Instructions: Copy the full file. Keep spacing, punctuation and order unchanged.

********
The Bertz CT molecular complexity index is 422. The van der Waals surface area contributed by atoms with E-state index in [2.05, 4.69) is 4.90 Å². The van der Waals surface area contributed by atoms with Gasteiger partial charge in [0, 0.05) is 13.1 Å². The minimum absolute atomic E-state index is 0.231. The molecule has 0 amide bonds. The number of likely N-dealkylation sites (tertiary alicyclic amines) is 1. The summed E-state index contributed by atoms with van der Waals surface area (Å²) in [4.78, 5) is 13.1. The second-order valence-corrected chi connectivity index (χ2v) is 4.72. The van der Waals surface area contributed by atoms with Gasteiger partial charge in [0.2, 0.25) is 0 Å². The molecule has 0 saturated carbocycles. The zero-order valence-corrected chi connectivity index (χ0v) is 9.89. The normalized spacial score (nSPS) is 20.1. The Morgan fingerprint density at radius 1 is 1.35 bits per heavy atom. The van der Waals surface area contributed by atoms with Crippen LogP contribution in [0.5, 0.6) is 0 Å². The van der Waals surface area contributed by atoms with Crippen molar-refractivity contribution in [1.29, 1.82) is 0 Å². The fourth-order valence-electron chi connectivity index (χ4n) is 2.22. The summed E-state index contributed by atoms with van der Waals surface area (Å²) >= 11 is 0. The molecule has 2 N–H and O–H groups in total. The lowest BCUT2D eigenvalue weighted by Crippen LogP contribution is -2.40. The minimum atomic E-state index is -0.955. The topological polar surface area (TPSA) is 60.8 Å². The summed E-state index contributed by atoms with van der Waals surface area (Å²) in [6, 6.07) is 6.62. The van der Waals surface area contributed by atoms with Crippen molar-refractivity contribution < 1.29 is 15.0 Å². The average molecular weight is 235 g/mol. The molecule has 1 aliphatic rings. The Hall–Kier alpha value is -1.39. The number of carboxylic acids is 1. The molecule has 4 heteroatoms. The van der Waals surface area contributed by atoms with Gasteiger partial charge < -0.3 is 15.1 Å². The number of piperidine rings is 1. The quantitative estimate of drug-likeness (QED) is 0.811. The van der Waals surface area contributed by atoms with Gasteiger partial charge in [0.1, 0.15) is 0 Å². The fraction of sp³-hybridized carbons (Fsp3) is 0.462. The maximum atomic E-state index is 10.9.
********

The Bertz CT molecular complexity index is 422. The van der Waals surface area contributed by atoms with E-state index in [2.05, 4.69) is 4.90 Å². The van der Waals surface area contributed by atoms with Gasteiger partial charge in [0, 0.05) is 13.1 Å². The minimum absolute atomic E-state index is 0.231. The molecule has 0 amide bonds. The number of likely N-dealkylation sites (tertiary alicyclic amines) is 1. The summed E-state index contributed by atoms with van der Waals surface area (Å²) in [4.78, 5) is 13.1. The second-order valence-corrected chi connectivity index (χ2v) is 4.72. The van der Waals surface area contributed by atoms with Gasteiger partial charge in [0.2, 0.25) is 0 Å². The molecule has 0 saturated carbocycles. The zero-order valence-corrected chi connectivity index (χ0v) is 9.89. The normalized spacial score (nSPS) is 20.1. The Morgan fingerprint density at radius 1 is 1.35 bits per heavy atom. The van der Waals surface area contributed by atoms with Crippen LogP contribution in [0.5, 0.6) is 0 Å². The van der Waals surface area contributed by atoms with Crippen molar-refractivity contribution in [1.29, 1.82) is 0 Å². The fourth-order valence-electron chi connectivity index (χ4n) is 2.22. The summed E-state index contributed by atoms with van der Waals surface area (Å²) >= 11 is 0. The molecule has 2 N–H and O–H groups in total. The lowest BCUT2D eigenvalue weighted by Crippen LogP contribution is -2.40. The minimum atomic E-state index is -0.955. The topological polar surface area (TPSA) is 60.8 Å². The summed E-state index contributed by atoms with van der Waals surface area (Å²) in [6, 6.07) is 6.62. The van der Waals surface area contributed by atoms with Crippen molar-refractivity contribution < 1.29 is 15.0 Å². The average molecular weight is 235 g/mol. The molecule has 1 aliphatic rings. The Hall–Kier alpha value is -1.39. The number of carboxylic acids is 1. The molecule has 4 heteroatoms. The van der Waals surface area contributed by atoms with Gasteiger partial charge < -0.3 is 15.1 Å². The number of piperidine rings is 1. The quantitative estimate of drug-likeness (QED) is 0.811. The van der Waals surface area contributed by atoms with Gasteiger partial charge in [0.1, 0.15) is 0 Å². The fraction of sp³-hybridized carbons (Fsp3) is 0.462. The maximum atomic E-state index is 10.9.